If you embark on a restoration of a Ford like this, then the path is usually a smooth one.  Support from the Early Ford V-8 Club of America is fantastic, as they have model year experts that can answer your questions.  They have even published restorer’s guides for nearly every 1932-1953 Ford automobile and light truck built.  On the parts side, you can practically build another identical Ford from the quality aftermarket and plentiful used parts available.  Complete interior kits are available for purchase, from the headliner to the floor mats, and you can get quite a discount on holidays if you sign up for the e-mail lists of many of the parts suppliers.  Finally, a Flathead Ford is easy to hot rod, and there are a plethora of speed parts available if you need a little more oomph when you mash the go pedal on this one.

If a useable engine is included with this coupe, then you could probably get it back on the road fairly easily.  From there, you can decide which version of “one piece at a time” you want to choose from.  If it were me, I would keep it in drivable condition while I slowly amassed my parts stash.  Once the parts and needed materials are stockpiled, the restoration could begin.  If you have done your homework well, and have everything you need there waiting for you, you’ll be amazed how fast a restoration can be completed.  In the end, you’d have a great driving coupe to enjoy for years to come.  A good antique car can be a great way to spend your spare time, and there are few hobbies more rewarding.  Especially at this entry price.

Fast Finds


  1. Fred W.

    No A/C in an old Ford, but pop open that vent just in front of the windshield and experience a rush of cool air no modern car can provide. Combined with the vent windows, you’re comfortable up to 80 degrees or so.

    Like 1
  2. sunbeamdon

    I can vouch for back seat gymnastics in a ’46 coupe – with my future and present wife. Sixty years later – the car is gone but she hung around through better and worse.

    Now onto my ’65 Tiger POR15

    • KEN TILLY Member

      I would like to see you do it in the Tiger now!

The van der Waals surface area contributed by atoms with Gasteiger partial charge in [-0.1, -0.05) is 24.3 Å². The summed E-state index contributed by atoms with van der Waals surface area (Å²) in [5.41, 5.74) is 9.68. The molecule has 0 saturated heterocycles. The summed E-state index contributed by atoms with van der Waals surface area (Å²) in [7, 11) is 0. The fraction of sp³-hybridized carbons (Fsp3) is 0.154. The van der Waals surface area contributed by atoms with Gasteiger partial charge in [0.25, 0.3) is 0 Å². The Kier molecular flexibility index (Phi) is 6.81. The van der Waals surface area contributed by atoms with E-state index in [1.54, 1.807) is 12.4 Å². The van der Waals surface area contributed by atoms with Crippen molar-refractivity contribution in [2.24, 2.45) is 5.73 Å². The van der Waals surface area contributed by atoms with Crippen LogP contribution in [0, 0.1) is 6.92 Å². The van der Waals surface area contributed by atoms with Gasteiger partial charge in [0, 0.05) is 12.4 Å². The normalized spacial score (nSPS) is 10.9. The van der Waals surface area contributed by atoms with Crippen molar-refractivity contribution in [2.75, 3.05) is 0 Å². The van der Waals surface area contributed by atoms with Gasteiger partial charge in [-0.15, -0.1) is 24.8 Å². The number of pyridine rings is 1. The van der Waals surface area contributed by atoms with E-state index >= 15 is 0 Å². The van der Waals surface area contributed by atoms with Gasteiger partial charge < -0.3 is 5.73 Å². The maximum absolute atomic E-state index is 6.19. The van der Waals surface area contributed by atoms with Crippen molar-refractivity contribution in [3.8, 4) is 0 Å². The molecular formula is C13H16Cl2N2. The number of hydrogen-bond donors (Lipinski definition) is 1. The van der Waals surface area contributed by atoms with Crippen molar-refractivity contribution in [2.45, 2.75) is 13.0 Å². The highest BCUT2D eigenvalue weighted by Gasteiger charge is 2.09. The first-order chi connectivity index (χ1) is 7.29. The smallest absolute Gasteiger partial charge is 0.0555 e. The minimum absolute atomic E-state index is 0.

3. geomechs geomechs Member

    The ’48 was definitely the year that Ford got everything in line for optimum reliability. These cars still used the 59AB engine which is kind of interesting because the new truck line introduced the 8BA engine that placed the distributor out where you could work on it. Interesting enough though, the distributor on the 59AB was probably one of the best that Ford ever offered. Designed by Mallory, it was almost indestructible and completely serviceable off the engine. Sure it was a bit of trouble to get it off the engine and back on again but you could install new points and even set the timing on your work bench. It only tee’d into the engine one way so you could NOT get it out of time unless you were really trying. This car is a little too far out of my region so I’ll have to let some other enthusiast fix it up besides, I’ve got a ’42, and even if it’s a 4-door sedan it will be worth the hours to get it into driveable condition.

    • KEN TILLY Member

      If I remember rightly, according to friends that owned them, the biggest problem with the Dizzy was that it only put out about 4 volts so if there was any loss of voltage then you were in trouble.

  4. 64 bonneville

    Be sure to check the king pin front steering and suspension on these old Fords, they didn’t go to a ball joint front suspension until 1954. later model ohv Ford V-8s’ will just about bolt up to the transmission, up through about 1958 or 1959, so engine choices are many, also change over to a 12 volt electrical system for improved starting and reliability. 6 Volts are good, but do put a strain on the battery with later model accessories add to a car.